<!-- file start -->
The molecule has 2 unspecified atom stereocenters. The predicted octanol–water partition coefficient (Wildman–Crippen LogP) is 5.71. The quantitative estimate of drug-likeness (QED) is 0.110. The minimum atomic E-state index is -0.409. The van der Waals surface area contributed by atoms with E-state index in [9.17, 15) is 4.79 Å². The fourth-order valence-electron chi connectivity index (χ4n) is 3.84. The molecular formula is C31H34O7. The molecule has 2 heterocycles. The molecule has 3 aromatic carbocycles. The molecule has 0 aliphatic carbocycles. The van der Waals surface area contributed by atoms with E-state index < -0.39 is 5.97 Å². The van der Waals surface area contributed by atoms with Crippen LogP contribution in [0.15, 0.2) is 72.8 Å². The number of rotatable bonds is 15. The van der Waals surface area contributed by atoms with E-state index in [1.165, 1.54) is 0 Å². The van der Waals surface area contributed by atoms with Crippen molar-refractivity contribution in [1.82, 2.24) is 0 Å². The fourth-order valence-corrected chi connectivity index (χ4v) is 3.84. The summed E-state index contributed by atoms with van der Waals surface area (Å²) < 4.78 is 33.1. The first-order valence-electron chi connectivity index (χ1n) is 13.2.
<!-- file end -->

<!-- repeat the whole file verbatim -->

The molecule has 2 unspecified atom stereocenters. The predicted octanol–water partition coefficient (Wildman–Crippen LogP) is 5.71. The quantitative estimate of drug-likeness (QED) is 0.110. The minimum atomic E-state index is -0.409. The van der Waals surface area contributed by atoms with E-state index in [9.17, 15) is 4.79 Å². The fourth-order valence-electron chi connectivity index (χ4n) is 3.84. The molecular formula is C31H34O7. The molecule has 2 heterocycles. The molecule has 3 aromatic carbocycles. The molecule has 0 aliphatic carbocycles. The van der Waals surface area contributed by atoms with E-state index < -0.39 is 5.97 Å². The van der Waals surface area contributed by atoms with Crippen LogP contribution in [0.15, 0.2) is 72.8 Å². The number of rotatable bonds is 15. The van der Waals surface area contributed by atoms with E-state index in [1.165, 1.54) is 0 Å². The van der Waals surface area contributed by atoms with Crippen molar-refractivity contribution in [1.82, 2.24) is 0 Å². The fourth-order valence-corrected chi connectivity index (χ4v) is 3.84. The summed E-state index contributed by atoms with van der Waals surface area (Å²) < 4.78 is 33.1. The first-order valence-electron chi connectivity index (χ1n) is 13.2.